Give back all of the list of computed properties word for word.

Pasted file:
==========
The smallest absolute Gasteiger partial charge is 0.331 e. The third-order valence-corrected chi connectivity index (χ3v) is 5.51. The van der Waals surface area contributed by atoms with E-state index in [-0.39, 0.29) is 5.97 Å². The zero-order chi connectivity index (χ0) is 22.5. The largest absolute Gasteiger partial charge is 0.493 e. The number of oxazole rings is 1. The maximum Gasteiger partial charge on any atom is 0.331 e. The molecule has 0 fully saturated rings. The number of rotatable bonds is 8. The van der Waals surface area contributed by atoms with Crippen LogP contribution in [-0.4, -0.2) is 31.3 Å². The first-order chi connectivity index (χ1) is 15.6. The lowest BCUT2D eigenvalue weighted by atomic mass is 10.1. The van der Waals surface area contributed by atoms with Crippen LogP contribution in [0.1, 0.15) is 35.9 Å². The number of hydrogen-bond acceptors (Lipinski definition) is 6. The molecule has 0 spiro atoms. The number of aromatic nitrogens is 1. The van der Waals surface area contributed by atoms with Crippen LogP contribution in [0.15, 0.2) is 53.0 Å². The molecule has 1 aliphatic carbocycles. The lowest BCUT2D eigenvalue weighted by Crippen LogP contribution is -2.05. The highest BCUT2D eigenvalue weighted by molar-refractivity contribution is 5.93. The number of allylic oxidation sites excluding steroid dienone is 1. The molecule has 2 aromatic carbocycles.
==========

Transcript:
The smallest absolute Gasteiger partial charge is 0.331 e. The third-order valence-corrected chi connectivity index (χ3v) is 5.51. The van der Waals surface area contributed by atoms with E-state index in [-0.39, 0.29) is 5.97 Å². The zero-order chi connectivity index (χ0) is 22.5. The largest absolute Gasteiger partial charge is 0.493 e. The number of oxazole rings is 1. The maximum Gasteiger partial charge on any atom is 0.331 e. The molecule has 0 fully saturated rings. The number of rotatable bonds is 8. The van der Waals surface area contributed by atoms with Crippen LogP contribution in [-0.4, -0.2) is 31.3 Å². The first-order chi connectivity index (χ1) is 15.6. The lowest BCUT2D eigenvalue weighted by atomic mass is 10.1. The van der Waals surface area contributed by atoms with Crippen LogP contribution in [0.1, 0.15) is 35.9 Å². The number of hydrogen-bond acceptors (Lipinski definition) is 6. The molecule has 0 spiro atoms. The number of aromatic nitrogens is 1. The van der Waals surface area contributed by atoms with Crippen LogP contribution in [0.15, 0.2) is 53.0 Å². The molecule has 1 aliphatic carbocycles. The lowest BCUT2D eigenvalue weighted by Crippen LogP contribution is -2.05. The highest BCUT2D eigenvalue weighted by molar-refractivity contribution is 5.93. The number of allylic oxidation sites excluding steroid dienone is 1. The molecule has 2 aromatic carbocycles.